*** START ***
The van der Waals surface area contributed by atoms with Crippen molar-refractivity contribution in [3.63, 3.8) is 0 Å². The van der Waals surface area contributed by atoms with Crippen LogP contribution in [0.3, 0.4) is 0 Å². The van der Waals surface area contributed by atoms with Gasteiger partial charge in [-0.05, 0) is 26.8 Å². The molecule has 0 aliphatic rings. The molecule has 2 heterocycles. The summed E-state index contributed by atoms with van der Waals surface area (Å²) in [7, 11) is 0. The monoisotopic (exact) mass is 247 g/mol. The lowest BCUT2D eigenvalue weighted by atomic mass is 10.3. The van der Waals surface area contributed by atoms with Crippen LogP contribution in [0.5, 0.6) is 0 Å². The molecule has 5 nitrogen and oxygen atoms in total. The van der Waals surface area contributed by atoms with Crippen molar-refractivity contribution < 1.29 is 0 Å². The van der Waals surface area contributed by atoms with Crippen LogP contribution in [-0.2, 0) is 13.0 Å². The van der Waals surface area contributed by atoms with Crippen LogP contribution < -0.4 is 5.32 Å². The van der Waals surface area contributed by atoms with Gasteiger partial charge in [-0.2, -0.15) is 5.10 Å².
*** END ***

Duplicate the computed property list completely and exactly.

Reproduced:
The van der Waals surface area contributed by atoms with Crippen molar-refractivity contribution in [3.63, 3.8) is 0 Å². The van der Waals surface area contributed by atoms with Crippen LogP contribution in [0.3, 0.4) is 0 Å². The van der Waals surface area contributed by atoms with Gasteiger partial charge in [-0.05, 0) is 26.8 Å². The molecule has 0 aliphatic rings. The molecule has 2 heterocycles. The summed E-state index contributed by atoms with van der Waals surface area (Å²) in [7, 11) is 0. The monoisotopic (exact) mass is 247 g/mol. The lowest BCUT2D eigenvalue weighted by atomic mass is 10.3. The van der Waals surface area contributed by atoms with Crippen LogP contribution in [0.5, 0.6) is 0 Å². The molecule has 5 nitrogen and oxygen atoms in total. The van der Waals surface area contributed by atoms with Crippen molar-refractivity contribution < 1.29 is 0 Å². The van der Waals surface area contributed by atoms with Crippen LogP contribution in [-0.2, 0) is 13.0 Å². The van der Waals surface area contributed by atoms with Crippen LogP contribution < -0.4 is 5.32 Å². The van der Waals surface area contributed by atoms with Gasteiger partial charge in [-0.2, -0.15) is 5.10 Å².